A federal court in California has held that a state law claim that a competitor engaged in unfair competition by creating infringing work after hiring former employees who stole proprietary information is preempted by the federal Copyright Act. Metabyte, Inc. v. NVidia Corp., et al., Case No. 12-0044 SC (N.D. Cal. April 22, 2013.

Metabyte employed individuals to develop computer code for 3D stereoscopic technology software, which is designed to enable a three-dimensional display by presenting images separately to the left and right eye through specialized eyeglasses that a viewer wears to look at a computer screen.  The employees had access to Metabyte’s source code and were bound by employee confidentiality agreements that prohibited them from disclosing Metabyte’s confidential information and required them to return all of Metabyte’s property in their possession upon leaving its employ.  The employees resigned and went to NVidia, a competitor.  Metabyte alleged that when they left, the employees copied its computer code and then took it to NVidia, who used it to create copies of Metabyte software and derivative works.  Metabyte sued NVidia for copyright infringement, unfair competition, trade secret misappropriation, and other causes of action. NVidia moved to dismiss the unfair competition claim on the ground it was preempted by the Copyright Act.  NVidia did not move to dismiss the trade secret misappropriation claim.  The court agreed with NVidia’s copyright preemption argument, and accordingly dismissed the unfair competition claim.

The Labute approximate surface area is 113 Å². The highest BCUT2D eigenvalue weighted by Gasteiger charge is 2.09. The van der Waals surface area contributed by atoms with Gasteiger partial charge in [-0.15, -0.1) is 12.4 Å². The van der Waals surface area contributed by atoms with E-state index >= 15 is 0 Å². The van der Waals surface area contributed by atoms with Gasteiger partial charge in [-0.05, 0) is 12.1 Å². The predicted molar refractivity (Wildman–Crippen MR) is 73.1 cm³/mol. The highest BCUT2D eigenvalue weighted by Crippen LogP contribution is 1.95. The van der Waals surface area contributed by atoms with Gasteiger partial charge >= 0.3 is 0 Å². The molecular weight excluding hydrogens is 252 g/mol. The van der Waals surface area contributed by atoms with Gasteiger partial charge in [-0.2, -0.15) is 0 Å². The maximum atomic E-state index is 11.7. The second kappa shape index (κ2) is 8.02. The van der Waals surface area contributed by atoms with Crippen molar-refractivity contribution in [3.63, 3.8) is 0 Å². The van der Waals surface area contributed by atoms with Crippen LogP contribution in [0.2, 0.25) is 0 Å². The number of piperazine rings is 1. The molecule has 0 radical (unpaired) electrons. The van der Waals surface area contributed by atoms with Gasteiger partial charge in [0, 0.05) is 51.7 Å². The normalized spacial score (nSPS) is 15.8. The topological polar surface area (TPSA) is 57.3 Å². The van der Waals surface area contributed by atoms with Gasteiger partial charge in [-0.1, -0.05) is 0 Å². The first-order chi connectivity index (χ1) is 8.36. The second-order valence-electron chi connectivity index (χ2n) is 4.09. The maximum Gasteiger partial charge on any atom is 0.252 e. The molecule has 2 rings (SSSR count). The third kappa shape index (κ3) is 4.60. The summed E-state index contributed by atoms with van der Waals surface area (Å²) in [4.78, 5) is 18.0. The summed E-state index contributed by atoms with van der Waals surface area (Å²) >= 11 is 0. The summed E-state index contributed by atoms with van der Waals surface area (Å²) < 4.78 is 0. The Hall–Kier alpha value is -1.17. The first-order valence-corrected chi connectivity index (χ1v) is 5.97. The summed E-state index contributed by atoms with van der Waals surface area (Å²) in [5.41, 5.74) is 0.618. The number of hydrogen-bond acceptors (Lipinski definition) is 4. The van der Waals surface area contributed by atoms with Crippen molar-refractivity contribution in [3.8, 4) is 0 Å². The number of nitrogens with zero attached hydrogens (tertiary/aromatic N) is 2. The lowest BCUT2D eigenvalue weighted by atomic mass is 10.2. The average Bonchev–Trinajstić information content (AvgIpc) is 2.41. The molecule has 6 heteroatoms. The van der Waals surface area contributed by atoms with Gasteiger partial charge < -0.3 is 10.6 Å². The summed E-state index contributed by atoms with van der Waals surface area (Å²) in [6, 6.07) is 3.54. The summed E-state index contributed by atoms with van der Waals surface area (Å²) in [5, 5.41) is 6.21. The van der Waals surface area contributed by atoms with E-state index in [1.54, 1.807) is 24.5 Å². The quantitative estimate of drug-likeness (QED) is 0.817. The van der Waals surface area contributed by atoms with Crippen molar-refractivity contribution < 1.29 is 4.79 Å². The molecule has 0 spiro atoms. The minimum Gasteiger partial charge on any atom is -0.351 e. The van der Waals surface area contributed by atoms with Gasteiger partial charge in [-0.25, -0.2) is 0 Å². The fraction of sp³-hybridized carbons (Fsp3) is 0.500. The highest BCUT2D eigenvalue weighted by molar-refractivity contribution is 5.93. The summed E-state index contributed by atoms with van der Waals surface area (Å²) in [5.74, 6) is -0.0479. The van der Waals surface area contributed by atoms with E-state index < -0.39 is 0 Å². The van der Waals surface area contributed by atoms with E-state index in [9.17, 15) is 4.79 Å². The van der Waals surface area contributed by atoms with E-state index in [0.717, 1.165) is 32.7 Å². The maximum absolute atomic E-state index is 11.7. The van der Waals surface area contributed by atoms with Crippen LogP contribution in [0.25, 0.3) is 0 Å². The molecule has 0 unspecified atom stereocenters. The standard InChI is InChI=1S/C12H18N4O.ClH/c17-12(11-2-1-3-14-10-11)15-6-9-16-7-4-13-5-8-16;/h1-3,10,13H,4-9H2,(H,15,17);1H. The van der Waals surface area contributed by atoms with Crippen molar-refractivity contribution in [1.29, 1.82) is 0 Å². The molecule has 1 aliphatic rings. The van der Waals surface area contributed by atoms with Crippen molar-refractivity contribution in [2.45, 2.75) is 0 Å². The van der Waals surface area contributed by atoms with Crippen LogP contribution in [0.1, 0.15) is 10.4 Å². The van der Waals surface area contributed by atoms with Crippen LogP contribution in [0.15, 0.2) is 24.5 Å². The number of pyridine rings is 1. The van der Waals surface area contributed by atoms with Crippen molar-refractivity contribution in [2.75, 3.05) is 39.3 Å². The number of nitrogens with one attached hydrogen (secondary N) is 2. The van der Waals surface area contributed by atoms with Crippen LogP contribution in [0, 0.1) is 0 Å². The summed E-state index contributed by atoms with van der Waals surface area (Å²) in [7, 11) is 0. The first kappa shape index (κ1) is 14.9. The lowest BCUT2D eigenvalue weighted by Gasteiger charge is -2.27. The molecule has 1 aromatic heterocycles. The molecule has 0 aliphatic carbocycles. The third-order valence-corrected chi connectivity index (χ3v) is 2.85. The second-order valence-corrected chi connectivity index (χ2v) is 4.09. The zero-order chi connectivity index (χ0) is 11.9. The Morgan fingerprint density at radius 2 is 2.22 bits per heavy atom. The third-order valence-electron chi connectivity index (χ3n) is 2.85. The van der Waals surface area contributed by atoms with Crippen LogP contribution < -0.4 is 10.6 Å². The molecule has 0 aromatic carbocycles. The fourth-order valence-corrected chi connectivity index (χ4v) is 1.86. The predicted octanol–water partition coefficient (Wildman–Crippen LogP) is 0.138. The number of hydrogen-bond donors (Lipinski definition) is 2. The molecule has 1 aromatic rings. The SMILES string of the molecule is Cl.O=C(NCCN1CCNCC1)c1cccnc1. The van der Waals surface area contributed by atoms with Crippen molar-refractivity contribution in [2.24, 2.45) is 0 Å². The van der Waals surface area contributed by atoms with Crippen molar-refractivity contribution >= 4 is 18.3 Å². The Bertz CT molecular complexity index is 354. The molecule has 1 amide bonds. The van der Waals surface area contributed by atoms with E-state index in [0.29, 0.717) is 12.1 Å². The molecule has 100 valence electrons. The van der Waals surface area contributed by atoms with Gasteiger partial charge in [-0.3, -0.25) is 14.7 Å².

The court noted that state law causes of action are preempted under the Copyright Act if two elements are present:  (1) the rights that a plaintiff asserts under state law must be rights that are equivalent to those protected by the Copyright Act, and (2) the work involved must fall within the subject matter of the Copyright Act.  The court held both elements were satisfied.  The court reasoned the sole allegation underlying Metabyte’s unfair competition claim was that “NVidia created and sold products…that [were] substantially similar to the Metabyte Software and that included Plaintiff’s proprietary information by way of direct copies and derivative works, acquired through the Individual Defendants’ alleged theft and copying of Metabyte Software.”  However, “[r]eproduction of copyrighted works, preparation of derivative works, and distribution of copies to the public are all rights granted under the Copyright Act.”  As a result, the unfair competition claim was dismissed.

This decision is a reminder that employers should give careful thought to the causes of action they plead against competitors or former employees who have committed wrongdoing.  In an analogous context, a California court has held that an unfair competition claim is preempted by the Uniform Trade Secrets Act when the alleged wrongdoing consists of trade secret misappropriation. K.C. Multimedia, Inc. v. Bank of America Technology & Operations, Inc., (2009) 171 Cal. App.4th 939.  Employers should analyze potential preemption issues before seeking relief under unfair competition or other state common law causes of action, to avoid wasted time and resources on motions to dismiss preempted claims.